The upcoming municipal election provides Calgarians with their best chance to influence government. Civic government is closer to its constituents than either provincial or federal, and, in turn, has the most effect on our day-to-day lives. The city provides the vast majority of government services used by people and makes most of the laws and regulations that shape our lives.

Unfortunately, voter apathy undermines the legitimacy of the City Council. Voter turnout for the last municipal election (in 2001) was 38.3 per cent, slightly higher than the 34.5 per cent average of the three previous elections.

Even though the 2001 election was one of the most hotly contested municipal elections in recent memory, with many long time incumbents–including the mayor–not running, significantly less than half of all eligible voters cast a ballot. Even with a landslide victory, none of the winners could claim to have the support of the majority of the population that they supposedly represent.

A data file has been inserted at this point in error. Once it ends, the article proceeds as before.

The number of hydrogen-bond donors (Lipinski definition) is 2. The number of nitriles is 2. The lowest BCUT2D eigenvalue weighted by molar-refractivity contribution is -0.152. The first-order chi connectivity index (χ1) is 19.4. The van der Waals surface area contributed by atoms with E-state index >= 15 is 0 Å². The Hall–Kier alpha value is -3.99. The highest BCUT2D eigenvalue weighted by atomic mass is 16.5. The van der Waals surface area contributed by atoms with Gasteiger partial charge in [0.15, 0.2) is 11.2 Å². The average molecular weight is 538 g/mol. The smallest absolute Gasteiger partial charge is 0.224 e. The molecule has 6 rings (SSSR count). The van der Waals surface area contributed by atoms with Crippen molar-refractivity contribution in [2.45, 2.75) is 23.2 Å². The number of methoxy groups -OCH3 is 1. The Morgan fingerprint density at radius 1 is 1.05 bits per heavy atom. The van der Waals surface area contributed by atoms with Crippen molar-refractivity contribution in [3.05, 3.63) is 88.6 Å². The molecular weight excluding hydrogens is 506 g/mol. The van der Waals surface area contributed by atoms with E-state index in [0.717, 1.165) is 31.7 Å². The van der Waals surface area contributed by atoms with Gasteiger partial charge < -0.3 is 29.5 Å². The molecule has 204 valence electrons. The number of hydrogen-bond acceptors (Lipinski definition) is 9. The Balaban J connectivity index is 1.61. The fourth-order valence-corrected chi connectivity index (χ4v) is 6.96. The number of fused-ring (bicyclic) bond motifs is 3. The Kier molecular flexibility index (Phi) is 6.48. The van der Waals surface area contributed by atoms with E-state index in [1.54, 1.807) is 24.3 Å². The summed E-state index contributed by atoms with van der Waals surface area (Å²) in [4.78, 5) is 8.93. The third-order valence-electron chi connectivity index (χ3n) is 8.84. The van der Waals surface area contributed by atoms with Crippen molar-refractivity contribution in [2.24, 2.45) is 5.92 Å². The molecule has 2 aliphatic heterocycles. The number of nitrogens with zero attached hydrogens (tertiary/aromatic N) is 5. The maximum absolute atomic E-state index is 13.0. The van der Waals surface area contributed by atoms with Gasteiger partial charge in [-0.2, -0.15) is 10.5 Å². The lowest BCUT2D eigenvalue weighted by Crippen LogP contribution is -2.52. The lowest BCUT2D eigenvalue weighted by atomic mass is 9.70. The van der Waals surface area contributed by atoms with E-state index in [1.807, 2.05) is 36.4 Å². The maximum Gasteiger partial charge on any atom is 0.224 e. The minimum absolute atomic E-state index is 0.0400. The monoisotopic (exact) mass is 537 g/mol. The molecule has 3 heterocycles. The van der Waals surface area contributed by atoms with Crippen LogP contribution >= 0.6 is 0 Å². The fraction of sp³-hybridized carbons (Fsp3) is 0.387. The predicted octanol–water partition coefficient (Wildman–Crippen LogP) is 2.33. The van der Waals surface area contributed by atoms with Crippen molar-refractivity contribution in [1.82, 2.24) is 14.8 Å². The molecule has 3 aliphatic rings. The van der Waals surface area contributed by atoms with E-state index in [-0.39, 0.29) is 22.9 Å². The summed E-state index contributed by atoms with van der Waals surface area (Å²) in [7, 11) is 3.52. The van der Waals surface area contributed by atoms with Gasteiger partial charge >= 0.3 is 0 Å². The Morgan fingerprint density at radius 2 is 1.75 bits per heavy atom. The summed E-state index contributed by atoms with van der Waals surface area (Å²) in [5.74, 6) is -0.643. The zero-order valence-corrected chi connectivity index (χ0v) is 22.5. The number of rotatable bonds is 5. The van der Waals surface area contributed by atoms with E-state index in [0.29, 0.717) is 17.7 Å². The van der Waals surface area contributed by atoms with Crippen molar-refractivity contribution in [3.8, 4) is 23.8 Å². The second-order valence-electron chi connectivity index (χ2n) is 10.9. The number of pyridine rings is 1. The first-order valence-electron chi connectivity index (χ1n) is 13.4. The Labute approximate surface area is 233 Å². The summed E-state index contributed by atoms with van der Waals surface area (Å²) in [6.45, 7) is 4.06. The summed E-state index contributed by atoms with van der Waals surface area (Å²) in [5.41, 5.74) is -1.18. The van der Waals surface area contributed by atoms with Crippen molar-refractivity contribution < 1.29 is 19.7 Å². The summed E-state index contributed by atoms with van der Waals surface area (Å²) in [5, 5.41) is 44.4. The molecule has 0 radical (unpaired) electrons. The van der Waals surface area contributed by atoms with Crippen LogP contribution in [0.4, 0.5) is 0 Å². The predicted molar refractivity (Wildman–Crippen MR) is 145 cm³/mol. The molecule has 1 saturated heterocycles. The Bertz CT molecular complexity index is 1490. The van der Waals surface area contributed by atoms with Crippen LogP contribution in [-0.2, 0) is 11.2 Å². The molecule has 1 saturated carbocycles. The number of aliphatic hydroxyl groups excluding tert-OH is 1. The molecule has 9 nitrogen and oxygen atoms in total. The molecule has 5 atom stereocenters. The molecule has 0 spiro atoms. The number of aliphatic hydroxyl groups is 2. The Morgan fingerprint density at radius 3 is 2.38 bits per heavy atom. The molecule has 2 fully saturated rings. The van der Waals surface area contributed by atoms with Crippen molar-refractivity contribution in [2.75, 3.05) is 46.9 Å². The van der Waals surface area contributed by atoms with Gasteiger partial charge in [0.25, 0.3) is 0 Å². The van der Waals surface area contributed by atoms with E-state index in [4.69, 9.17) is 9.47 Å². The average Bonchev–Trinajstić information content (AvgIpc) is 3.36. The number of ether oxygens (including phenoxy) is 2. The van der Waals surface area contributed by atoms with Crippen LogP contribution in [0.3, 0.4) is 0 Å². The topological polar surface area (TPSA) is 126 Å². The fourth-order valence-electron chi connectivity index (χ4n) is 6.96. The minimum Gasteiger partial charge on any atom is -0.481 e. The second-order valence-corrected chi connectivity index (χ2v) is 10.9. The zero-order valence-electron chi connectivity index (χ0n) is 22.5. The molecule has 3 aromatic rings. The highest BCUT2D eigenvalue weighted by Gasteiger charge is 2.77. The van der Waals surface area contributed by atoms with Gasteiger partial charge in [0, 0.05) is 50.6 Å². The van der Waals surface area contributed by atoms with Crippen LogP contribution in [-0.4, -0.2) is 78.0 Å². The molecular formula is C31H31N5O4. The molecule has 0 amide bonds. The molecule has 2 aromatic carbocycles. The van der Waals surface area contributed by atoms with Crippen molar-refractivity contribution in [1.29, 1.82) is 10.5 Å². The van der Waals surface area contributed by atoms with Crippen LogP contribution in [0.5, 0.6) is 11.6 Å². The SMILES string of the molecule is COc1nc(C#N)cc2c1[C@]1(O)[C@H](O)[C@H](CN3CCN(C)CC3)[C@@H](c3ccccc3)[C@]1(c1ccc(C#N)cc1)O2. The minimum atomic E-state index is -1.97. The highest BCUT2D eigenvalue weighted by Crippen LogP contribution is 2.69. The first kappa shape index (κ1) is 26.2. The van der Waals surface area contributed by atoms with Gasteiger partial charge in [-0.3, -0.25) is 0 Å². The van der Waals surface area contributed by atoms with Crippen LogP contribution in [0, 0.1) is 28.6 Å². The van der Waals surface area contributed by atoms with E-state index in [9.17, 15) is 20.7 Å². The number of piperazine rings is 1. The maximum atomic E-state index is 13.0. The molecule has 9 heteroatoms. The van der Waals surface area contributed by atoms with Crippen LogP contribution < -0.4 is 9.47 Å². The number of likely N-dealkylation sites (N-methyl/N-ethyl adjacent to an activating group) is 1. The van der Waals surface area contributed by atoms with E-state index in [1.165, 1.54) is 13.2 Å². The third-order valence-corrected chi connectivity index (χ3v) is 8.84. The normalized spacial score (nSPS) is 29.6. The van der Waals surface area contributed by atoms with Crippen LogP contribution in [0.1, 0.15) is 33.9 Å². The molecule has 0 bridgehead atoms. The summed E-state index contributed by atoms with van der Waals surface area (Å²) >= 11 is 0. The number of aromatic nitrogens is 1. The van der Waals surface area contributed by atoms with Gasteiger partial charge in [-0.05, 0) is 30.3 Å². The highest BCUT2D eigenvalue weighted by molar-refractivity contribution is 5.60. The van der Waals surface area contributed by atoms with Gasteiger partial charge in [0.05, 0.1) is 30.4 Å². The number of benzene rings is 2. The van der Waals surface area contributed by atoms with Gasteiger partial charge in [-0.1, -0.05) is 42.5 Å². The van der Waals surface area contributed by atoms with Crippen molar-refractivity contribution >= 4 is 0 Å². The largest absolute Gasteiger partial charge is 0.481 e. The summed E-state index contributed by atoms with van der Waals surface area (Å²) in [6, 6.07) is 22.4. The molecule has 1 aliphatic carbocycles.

The prospects for voter turnout this year are dismal. Four acclimations for aldermen and only six mayoral candidates, a third the number in 2001, show a definite disinterest in city politics amongst the general population. The lowest voter turnout since Confederation in June’s federal election echoes this sentiment. Politics are no longer a major concern for most Canadians.

However, with several major issues facing the new city council, including infrastructure, continued expansion, and increased monetary demands, the time is ripe for citizens to make their votes count. With the current council’s lacklustre track record including the East Village fiasco, tax increases, the use of the GST rebate, and unpopular land deals; generating large amounts of discussion, hopefully more electors will show up at the polls this Monday.

Even with four acclimations and only one serious mayoral candidate, enough spoiled ballots, votes for alternative candidates, or votes for incumbents will help restore the legitimacy of this most important level of government, and provide a clear mandate for the next three years to the new city council.

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